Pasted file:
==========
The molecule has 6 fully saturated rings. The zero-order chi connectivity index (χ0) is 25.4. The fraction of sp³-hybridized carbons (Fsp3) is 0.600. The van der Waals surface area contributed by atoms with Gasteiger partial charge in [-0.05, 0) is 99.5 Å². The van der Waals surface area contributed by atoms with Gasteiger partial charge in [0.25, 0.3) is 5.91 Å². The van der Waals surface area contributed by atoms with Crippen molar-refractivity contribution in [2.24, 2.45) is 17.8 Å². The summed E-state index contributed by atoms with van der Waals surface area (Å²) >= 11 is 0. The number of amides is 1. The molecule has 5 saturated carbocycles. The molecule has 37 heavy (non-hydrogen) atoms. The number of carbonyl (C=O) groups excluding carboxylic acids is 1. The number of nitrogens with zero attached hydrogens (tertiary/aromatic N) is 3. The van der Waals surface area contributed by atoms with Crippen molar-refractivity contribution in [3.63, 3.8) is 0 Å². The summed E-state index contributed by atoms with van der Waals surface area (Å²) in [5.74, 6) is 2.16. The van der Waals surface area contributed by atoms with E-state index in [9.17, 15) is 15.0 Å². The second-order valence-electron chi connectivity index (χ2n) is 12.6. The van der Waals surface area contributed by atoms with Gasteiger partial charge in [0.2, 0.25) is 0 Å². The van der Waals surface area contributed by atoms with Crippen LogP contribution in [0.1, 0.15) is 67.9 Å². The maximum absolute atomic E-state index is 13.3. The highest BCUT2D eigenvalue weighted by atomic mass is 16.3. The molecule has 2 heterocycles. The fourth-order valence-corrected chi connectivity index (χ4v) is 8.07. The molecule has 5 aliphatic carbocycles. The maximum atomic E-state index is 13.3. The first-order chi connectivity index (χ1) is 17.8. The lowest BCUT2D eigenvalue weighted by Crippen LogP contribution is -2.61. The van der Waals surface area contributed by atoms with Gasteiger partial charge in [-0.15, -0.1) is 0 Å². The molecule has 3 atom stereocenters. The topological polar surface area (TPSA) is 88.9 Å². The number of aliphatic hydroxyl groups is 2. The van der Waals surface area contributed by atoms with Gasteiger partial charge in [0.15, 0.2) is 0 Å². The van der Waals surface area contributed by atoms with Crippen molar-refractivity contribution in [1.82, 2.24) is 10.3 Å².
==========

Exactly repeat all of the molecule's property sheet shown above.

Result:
The molecule has 6 fully saturated rings. The zero-order chi connectivity index (χ0) is 25.4. The fraction of sp³-hybridized carbons (Fsp3) is 0.600. The van der Waals surface area contributed by atoms with Gasteiger partial charge in [-0.05, 0) is 99.5 Å². The van der Waals surface area contributed by atoms with Gasteiger partial charge in [0.25, 0.3) is 5.91 Å². The van der Waals surface area contributed by atoms with Crippen molar-refractivity contribution in [2.24, 2.45) is 17.8 Å². The summed E-state index contributed by atoms with van der Waals surface area (Å²) >= 11 is 0. The number of amides is 1. The molecule has 5 saturated carbocycles. The molecule has 37 heavy (non-hydrogen) atoms. The number of carbonyl (C=O) groups excluding carboxylic acids is 1. The number of nitrogens with zero attached hydrogens (tertiary/aromatic N) is 3. The van der Waals surface area contributed by atoms with Crippen molar-refractivity contribution in [3.63, 3.8) is 0 Å². The summed E-state index contributed by atoms with van der Waals surface area (Å²) in [5.74, 6) is 2.16. The van der Waals surface area contributed by atoms with E-state index in [9.17, 15) is 15.0 Å². The second-order valence-electron chi connectivity index (χ2n) is 12.6. The van der Waals surface area contributed by atoms with Gasteiger partial charge in [0.2, 0.25) is 0 Å². The van der Waals surface area contributed by atoms with Crippen LogP contribution in [0.1, 0.15) is 67.9 Å². The maximum absolute atomic E-state index is 13.3. The highest BCUT2D eigenvalue weighted by atomic mass is 16.3. The molecule has 2 heterocycles. The fourth-order valence-corrected chi connectivity index (χ4v) is 8.07. The molecule has 5 aliphatic carbocycles. The maximum atomic E-state index is 13.3. The first-order chi connectivity index (χ1) is 17.8. The lowest BCUT2D eigenvalue weighted by Crippen LogP contribution is -2.61. The van der Waals surface area contributed by atoms with Gasteiger partial charge in [-0.15, -0.1) is 0 Å². The molecule has 3 atom stereocenters. The topological polar surface area (TPSA) is 88.9 Å². The number of aliphatic hydroxyl groups is 2. The van der Waals surface area contributed by atoms with Gasteiger partial charge in [0.15, 0.2) is 0 Å². The van der Waals surface area contributed by atoms with Crippen molar-refractivity contribution in [1.82, 2.24) is 10.3 Å².